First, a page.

Regulators warn Congress not to pre-empt state fintech rules
“Investor protections must not be diminished at the state or federal levels”
State securities regulators are concerned Congress could pre-empt state laws governing financial technology such as blockchain and cryptocurrency that are designed to protect consumers.
The North American Securities Administrators Association on Wednesday issued its legislative priorities for the 116th Congress, calling on lawmakers to be cautious when implementing fintech laws.
“Investor protections must not be diminished at the state or federal levels for the sake of potential yet unproven innovation in the financial services industry,” NASAA said in a statement. “Congress should, therefore, refrain from preempting any protections afforded to investors under state law.”
NASAA said it is concerned about congressional involvement in a number of fintech areas, including cryptocurrency and initial coin offerings, which are digital tokens that may be issued to raise money to build new software applications or as future credit for a company’s product or service. Congress needs to conduct rigorous oversight of potential fraud in the cryptocurrency market, it said.
“Scams in this marketplace were the subject of numerous coordinated state enforcement actions in 2018, and the risk in this area is not receding,” NASAA said. Congress should require the Securities and Exchange Commission to provide guidance about the treatment of ICOs to limit risk to investors, it said.
The group also wants federal lawmakers to refrain from creating so-called regulatory sandboxes, which are testing grounds for new regulations or exemptions from existing ones.
Few bills referencing fintech have been introduced in Congress. And those that do reference it do not seek to establish regulatory sandboxes. The closest might be a bill by Georgia Democratic Rep. David Scott that would establish a FinTech Council to designate a single primary regulator of eligible fintech startups, and would create an office of financial innovation.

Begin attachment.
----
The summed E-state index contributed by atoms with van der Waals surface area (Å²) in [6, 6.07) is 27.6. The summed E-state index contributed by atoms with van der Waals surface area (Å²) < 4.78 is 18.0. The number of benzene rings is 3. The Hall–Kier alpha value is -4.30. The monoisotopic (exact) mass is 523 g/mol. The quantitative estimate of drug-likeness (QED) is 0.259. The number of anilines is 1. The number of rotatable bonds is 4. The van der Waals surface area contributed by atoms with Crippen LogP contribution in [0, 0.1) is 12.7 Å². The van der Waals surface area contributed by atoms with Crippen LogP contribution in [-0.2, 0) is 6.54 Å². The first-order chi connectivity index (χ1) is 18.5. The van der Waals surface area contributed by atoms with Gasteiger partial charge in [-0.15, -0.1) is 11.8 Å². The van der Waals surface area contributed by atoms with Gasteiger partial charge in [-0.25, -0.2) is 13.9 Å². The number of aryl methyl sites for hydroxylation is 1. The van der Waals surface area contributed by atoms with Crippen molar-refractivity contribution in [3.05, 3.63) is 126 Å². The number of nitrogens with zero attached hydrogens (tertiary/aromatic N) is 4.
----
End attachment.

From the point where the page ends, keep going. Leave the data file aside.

Proponents of sandboxes say they give new technology a way to innovate without strict regulations, while still allowing consumer protections. NASAA argues federal agencies already have this authority, and Congress shouldn’t interfere.
“Many federal agencies already have flexibility under their existing authority to establish sandboxes or similar arrangements to accommodate and encourage bona fide financial innovation without the need for federal legislation,” the group said. Without careful construction, these proposals could create problems, including opportunity for “regulatory arbitrage,” which means companies migrate to jurisdictions with the loosest regulation.
Several sandboxes are already in the works or up and running at the agency level. The Consumer Financial Protection Bureau proposed a sandbox in September that is primarily focused on “trial” disclosures that fintech companies would test in place of existing disclosures, if they can persuade the agency the trial disclosures are more appropriate.
Likewise, the Commodity Futures Trading Commission has a project where it meets with innovators in the early stages to help onramp them to compliance.